Jason Chang, 04/23/12
An event that marked the publication of the Occupy Handbook was held last week at the New York Society for Ethical Culture, signaling the re-awakening of the Occupy Wall Street movement that caused ripples worldwide last fall. Featuring a distinguished panel of guests including Nobel Laureate economist Robert Solow, Martin Wolf of Financial Times, Pulitzer Prize winner David Kay Johnston, Bethany McLean of Vanity Fair, Jeff Madrick of the New York Review of Books and noted economists Jeffrey Sachs and Raghuram Rajan, the event showcased a diverse set of topics and perspectives that the Occupy movement has brought to light.
Dan Thompson, 11/21/11
Many commentators on all sides of the political spectrum claimed the Occupy movement was dead. Process pieces in many of the major news outlets focused on fracturing and lawless camps and disorganized responses to evictions. But last week's events in New York signaled a turning point. The movement is clearly still focused on it's original goals: building momentum for addressing the hardships of all Americans, rather than just those with the capital to demand that their needs be met.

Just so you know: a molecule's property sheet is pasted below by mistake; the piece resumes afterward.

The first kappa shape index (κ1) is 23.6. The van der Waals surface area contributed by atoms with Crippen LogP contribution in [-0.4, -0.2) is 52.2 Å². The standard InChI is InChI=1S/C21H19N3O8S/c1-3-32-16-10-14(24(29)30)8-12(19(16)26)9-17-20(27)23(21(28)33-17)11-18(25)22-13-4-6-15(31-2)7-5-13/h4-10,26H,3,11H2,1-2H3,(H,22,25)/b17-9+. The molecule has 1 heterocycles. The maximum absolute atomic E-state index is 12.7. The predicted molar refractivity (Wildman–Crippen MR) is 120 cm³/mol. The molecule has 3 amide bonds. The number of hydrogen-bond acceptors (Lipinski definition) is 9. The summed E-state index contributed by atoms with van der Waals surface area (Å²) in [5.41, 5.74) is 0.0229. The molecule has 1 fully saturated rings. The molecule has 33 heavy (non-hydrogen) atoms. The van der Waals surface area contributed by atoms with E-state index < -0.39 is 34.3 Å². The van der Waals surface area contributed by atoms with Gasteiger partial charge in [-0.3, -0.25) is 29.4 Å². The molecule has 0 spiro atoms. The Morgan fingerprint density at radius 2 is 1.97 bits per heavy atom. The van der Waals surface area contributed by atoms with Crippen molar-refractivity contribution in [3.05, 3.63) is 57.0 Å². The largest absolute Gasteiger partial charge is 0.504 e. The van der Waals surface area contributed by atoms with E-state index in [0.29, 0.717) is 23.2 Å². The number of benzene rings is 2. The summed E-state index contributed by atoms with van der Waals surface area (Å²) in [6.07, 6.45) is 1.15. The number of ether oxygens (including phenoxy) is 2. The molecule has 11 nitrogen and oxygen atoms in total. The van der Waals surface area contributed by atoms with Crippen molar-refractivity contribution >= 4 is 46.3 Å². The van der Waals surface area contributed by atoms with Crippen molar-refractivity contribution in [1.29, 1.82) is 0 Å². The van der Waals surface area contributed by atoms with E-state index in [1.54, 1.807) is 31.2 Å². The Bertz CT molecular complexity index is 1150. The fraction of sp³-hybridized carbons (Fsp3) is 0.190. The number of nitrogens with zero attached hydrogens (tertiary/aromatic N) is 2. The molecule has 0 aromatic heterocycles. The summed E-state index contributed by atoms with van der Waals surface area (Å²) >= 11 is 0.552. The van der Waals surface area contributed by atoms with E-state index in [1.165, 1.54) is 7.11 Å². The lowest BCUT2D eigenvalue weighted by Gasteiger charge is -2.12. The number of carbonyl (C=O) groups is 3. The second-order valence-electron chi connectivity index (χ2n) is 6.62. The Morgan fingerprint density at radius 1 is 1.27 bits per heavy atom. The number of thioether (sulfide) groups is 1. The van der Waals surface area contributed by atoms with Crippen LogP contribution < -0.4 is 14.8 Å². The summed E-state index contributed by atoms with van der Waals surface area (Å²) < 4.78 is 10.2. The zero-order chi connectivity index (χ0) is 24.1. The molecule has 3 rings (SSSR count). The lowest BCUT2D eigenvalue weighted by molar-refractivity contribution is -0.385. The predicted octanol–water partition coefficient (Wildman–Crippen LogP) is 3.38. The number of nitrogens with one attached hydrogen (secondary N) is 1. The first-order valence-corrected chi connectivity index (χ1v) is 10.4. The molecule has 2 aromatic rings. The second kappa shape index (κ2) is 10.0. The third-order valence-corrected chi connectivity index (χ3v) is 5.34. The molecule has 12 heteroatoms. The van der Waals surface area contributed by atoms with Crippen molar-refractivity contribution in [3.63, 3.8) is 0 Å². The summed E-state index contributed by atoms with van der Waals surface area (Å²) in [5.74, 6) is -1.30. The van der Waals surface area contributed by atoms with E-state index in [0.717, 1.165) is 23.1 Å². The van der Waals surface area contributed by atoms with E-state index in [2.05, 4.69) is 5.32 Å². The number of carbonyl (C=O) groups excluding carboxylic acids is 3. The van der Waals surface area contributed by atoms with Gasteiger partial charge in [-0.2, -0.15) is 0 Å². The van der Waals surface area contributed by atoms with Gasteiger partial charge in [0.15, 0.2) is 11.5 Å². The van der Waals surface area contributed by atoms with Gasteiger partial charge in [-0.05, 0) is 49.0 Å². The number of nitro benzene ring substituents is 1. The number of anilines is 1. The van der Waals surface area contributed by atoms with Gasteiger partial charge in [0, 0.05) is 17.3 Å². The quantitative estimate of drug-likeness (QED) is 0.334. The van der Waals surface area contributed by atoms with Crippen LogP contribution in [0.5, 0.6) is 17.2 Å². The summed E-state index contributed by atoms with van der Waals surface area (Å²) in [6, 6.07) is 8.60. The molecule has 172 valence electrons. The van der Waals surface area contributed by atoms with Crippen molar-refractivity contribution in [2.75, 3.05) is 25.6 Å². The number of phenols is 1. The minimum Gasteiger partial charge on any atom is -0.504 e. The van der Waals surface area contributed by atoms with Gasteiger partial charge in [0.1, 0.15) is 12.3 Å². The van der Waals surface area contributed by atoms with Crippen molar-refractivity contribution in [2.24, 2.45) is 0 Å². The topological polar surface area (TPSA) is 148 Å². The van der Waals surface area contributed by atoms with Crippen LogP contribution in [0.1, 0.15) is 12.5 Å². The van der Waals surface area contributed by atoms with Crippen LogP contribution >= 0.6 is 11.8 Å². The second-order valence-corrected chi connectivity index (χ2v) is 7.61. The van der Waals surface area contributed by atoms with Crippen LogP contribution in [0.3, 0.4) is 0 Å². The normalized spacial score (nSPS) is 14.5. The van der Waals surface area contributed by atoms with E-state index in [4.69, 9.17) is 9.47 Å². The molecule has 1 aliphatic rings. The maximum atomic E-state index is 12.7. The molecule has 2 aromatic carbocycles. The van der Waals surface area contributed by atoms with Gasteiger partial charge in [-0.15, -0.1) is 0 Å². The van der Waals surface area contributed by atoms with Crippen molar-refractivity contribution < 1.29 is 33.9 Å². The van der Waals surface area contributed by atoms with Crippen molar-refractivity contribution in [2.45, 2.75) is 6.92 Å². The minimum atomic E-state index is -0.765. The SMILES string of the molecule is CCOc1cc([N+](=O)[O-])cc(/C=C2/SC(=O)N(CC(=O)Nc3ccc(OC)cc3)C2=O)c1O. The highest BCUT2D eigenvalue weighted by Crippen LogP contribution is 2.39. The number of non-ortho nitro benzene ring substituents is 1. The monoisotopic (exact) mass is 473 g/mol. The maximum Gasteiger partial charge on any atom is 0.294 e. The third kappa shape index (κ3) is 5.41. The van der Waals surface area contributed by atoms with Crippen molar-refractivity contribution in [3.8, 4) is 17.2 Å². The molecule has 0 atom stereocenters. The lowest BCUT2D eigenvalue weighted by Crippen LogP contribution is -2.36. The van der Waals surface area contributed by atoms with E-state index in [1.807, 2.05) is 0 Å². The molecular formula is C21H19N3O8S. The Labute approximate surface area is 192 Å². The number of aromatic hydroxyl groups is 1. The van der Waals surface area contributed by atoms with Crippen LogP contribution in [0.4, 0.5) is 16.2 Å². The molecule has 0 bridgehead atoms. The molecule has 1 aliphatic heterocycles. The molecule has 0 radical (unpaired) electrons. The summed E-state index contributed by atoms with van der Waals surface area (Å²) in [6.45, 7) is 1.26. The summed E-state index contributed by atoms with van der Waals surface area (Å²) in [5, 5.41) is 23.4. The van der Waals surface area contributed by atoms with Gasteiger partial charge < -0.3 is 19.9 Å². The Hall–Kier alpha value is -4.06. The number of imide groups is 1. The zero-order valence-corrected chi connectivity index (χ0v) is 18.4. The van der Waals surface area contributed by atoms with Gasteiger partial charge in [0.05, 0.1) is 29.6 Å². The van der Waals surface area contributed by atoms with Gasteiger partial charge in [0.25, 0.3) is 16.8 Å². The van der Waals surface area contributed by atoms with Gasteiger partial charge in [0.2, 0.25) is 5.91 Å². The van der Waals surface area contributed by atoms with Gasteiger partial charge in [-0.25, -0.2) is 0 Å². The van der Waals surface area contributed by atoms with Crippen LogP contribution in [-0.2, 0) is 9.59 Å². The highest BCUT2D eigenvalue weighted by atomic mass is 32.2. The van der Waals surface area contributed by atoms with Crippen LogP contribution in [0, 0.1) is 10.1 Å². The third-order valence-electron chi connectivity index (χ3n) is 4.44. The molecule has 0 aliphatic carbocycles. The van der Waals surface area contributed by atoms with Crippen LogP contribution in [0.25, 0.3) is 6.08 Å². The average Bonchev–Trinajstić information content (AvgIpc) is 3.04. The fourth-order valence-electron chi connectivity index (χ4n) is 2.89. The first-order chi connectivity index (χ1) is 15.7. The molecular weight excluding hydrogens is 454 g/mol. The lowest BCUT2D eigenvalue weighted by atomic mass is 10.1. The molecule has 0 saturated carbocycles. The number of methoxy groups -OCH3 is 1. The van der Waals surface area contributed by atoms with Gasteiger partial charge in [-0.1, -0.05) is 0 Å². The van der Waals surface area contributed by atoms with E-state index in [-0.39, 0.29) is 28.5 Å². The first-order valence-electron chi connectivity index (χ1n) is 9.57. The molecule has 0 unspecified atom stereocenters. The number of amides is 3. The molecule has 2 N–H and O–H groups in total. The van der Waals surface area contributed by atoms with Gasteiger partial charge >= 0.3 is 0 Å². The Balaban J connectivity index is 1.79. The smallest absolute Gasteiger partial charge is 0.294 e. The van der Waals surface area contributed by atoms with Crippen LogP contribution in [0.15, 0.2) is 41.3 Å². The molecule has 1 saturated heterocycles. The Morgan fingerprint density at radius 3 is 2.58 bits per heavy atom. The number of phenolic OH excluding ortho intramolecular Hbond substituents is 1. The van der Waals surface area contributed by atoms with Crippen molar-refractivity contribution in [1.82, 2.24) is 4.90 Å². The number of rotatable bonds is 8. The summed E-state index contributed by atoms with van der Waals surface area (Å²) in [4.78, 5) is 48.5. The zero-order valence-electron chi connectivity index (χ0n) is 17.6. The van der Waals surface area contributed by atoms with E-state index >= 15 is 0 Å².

Dan Thompson, 11/16/2011
Tomorrow is an important day for Occupy Wall Street. A series of heavy handed moves by Mayor Bloomberg, including a forced, unexpected eviction of the park and the destroyal of property has only energized greater interest in and sympathy for the movement. I will be in Lower Manhattan tomorrow morning to listen to and engage with the recently evicted occupiers further. I hope to return with a greater understanding about how Capital Institute can even more vigourously and creatively pursue a financial system that works for the planet and the people that live on it. Stay tuned...
Susan Arterian Chang, 11/07/11
There are many voices of Occupy Wall Street. One is a grandmother of 5, Marsha Spencer, 56, who grew up on a dairy farm in Wixom, Michigan, and moved to New York to work as a seamstress in the theatre district. She told us that all of her siblings were able to attend college on a farmer’s income but that she doubts that her grandchildren will be able to afford to.
I’m a former banker, a one percenter, and I’m mad as hell too.
Let’s be clear. This movement is not frustration being expressed, as President Obama, Treasury Secretary Geithner, and now Eric Cantor have suggested. Frustration is passive; anger is active. Martin Luther King was not frustrated. But beyond my anger is real concern for Democracy, for America, for the people of the world, and for the planet upon which we all depend, and for my children’s future. It’s why I do what I do. It’s the inspiration for Capital Institute.
John Fullerton, 10/10/11